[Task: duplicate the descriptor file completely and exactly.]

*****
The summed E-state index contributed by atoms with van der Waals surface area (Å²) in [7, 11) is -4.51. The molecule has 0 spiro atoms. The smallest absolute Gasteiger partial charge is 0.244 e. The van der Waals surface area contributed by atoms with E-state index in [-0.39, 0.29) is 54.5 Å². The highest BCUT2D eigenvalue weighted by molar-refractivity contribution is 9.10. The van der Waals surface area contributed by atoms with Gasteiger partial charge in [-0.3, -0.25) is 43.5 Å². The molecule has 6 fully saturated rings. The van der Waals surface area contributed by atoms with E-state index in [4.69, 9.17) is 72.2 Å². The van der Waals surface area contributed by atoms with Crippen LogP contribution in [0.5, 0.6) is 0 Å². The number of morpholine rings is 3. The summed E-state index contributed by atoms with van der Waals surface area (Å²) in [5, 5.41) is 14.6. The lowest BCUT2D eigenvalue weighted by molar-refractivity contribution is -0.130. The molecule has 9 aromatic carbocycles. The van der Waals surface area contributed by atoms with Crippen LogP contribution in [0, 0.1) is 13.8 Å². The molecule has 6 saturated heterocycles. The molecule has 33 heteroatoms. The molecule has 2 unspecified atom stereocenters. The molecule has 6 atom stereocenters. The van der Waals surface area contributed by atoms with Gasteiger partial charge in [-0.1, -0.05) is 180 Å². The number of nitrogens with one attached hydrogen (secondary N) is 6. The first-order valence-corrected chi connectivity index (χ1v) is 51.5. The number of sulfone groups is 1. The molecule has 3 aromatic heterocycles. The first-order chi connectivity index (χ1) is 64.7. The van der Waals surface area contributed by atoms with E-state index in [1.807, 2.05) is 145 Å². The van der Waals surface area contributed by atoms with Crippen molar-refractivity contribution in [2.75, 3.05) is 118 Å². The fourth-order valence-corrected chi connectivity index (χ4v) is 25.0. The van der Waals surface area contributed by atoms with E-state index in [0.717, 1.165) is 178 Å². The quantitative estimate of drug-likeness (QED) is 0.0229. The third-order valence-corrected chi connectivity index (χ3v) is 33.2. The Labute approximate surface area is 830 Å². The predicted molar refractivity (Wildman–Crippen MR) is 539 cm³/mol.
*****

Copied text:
The summed E-state index contributed by atoms with van der Waals surface area (Å²) in [7, 11) is -4.51. The molecule has 0 spiro atoms. The smallest absolute Gasteiger partial charge is 0.244 e. The van der Waals surface area contributed by atoms with E-state index in [-0.39, 0.29) is 54.5 Å². The highest BCUT2D eigenvalue weighted by molar-refractivity contribution is 9.10. The van der Waals surface area contributed by atoms with Gasteiger partial charge in [-0.3, -0.25) is 43.5 Å². The molecule has 6 fully saturated rings. The van der Waals surface area contributed by atoms with E-state index in [4.69, 9.17) is 72.2 Å². The van der Waals surface area contributed by atoms with Crippen LogP contribution in [0.5, 0.6) is 0 Å². The number of morpholine rings is 3. The summed E-state index contributed by atoms with van der Waals surface area (Å²) in [5, 5.41) is 14.6. The lowest BCUT2D eigenvalue weighted by molar-refractivity contribution is -0.130. The molecule has 9 aromatic carbocycles. The van der Waals surface area contributed by atoms with Crippen LogP contribution in [0, 0.1) is 13.8 Å². The molecule has 6 saturated heterocycles. The molecule has 33 heteroatoms. The molecule has 2 unspecified atom stereocenters. The molecule has 6 atom stereocenters. The van der Waals surface area contributed by atoms with Gasteiger partial charge in [-0.1, -0.05) is 180 Å². The number of nitrogens with one attached hydrogen (secondary N) is 6. The first-order valence-corrected chi connectivity index (χ1v) is 51.5. The number of sulfone groups is 1. The molecule has 3 aromatic heterocycles. The first-order chi connectivity index (χ1) is 64.7. The van der Waals surface area contributed by atoms with E-state index in [1.807, 2.05) is 145 Å². The van der Waals surface area contributed by atoms with Crippen molar-refractivity contribution in [2.75, 3.05) is 118 Å². The fourth-order valence-corrected chi connectivity index (χ4v) is 25.0. The van der Waals surface area contributed by atoms with E-state index in [0.717, 1.165) is 178 Å². The quantitative estimate of drug-likeness (QED) is 0.0229. The third-order valence-corrected chi connectivity index (χ3v) is 33.2. The Labute approximate surface area is 830 Å². The predicted molar refractivity (Wildman–Crippen MR) is 539 cm³/mol.